Whale Phishing

Exploring Whale Phishing, a technique used by Cybercriminals. Why should organizations care? How do companies prevent this cyberattack being successful and how does a security awareness program help?
Whale Phishing Blows

Here at SKALES we’re keen to raise security awareness, so that others do not become a victim to cybercrime. Phishing, Whale Phishing in particular is a dangerous and highly effective technique used by cybercriminals. As security professionals, we need to understand this attack type, learn how to counter it, and inform all employees, from the top to the bottom.

  1. What is Whale Phishing?
  2. Why is Whale Phishing a High Risk Cyber Attack?
  3. Examples of Whale Phishing
  4. How Security Awareness and building a Strong Security Culture can Prevent Whale Phishing?

What is Whale Phishing?

To first understand Whale phishing, you must understand phishing. Head over to 25 Terms for Cyber Security Awareness Training to understand what phishing is all about.

Whale Phishing is a specifically crafted phishing message, designed for the C-board (“Big fish”) of an organization. This will include individuals such as the Chief Executive Officer (CEO) or Chief Financial Officer (CFO). Often personal assistants have access to their inbox, so this often includes them too.

We have witnessed attacks that masquerade as the CFO, advising the personal assistant to transfer funds. These attacks are timely, often planned to coincide when an individual is out-of-the-office and uncontactable.

Why is Whale Phishing a High Risk Cyber Attack?

Whale Phishing presents a very real and dangerous threat, costing organizations millions of dollars in a single theft. Many high-profile organizations have fallen to Whale phishing, causing hundreds of thousands of dollars in lost funds.

The C-board typically have power, influence, and little time. A C-level member often does not have the time to stop and realise an attack is occurring making them potentially more suceptible to attack. In addition, any action they take on behalf of the attacker stands a greater likelihood of being successful, they have the access or ability to gain the required access.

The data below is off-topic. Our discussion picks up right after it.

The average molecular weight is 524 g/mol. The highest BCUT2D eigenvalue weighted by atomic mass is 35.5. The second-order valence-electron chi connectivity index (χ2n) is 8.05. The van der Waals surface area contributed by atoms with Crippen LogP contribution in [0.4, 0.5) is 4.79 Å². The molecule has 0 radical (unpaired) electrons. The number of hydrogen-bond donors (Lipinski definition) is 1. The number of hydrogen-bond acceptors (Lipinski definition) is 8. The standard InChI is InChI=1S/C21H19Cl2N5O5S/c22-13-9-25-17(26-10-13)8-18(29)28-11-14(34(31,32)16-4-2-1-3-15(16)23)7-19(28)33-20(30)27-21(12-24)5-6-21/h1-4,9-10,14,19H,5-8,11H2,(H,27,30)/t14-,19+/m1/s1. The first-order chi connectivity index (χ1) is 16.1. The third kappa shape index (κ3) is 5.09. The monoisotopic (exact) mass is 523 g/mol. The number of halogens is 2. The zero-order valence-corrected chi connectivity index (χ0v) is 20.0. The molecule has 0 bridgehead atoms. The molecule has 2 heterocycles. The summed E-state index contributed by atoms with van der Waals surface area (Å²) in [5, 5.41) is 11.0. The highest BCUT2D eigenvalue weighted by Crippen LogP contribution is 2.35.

Finally, employees will often react to direction from senior management without question. Blindly transferring funds, or vital information, believing the request is genuine.

Examples of Whale Phishing

Whale phishing is a very real threat, read here about how both a company and an employee fell victim to a Whale Phish: Employee who fell for £200k email scam feared she would lose her home Unfortuntely this is not a unique tale, and one that is very common.

How Security Awareness and building a Strong Security Culture can Prevent Whale Phishing?

Phishing attacks the employee, using social engineering to ‘fool’ an individual and exploit poor processes. By having a strong security culture, one that is driven from the top down to all employees greatly reduces such types of attacks being successful. By using security awareness to raise the importance to remain vigilent and providing the necessary skills to spot and respond to cyberattacks, a business can reduce risk and not be burdened by overly expensive and invasive security defences.
Whale phishing is a well documented technique. Test your staff and processes to ensure your organisation is robust to such types of attacks. You can read more from the UK’s National Cyber Security Centre (NCSC) on Whale Phishing here: https://www.ncsc.gov.uk/guidance/whaling-how-it-works-and-what-your-organisation-can-do-about-it

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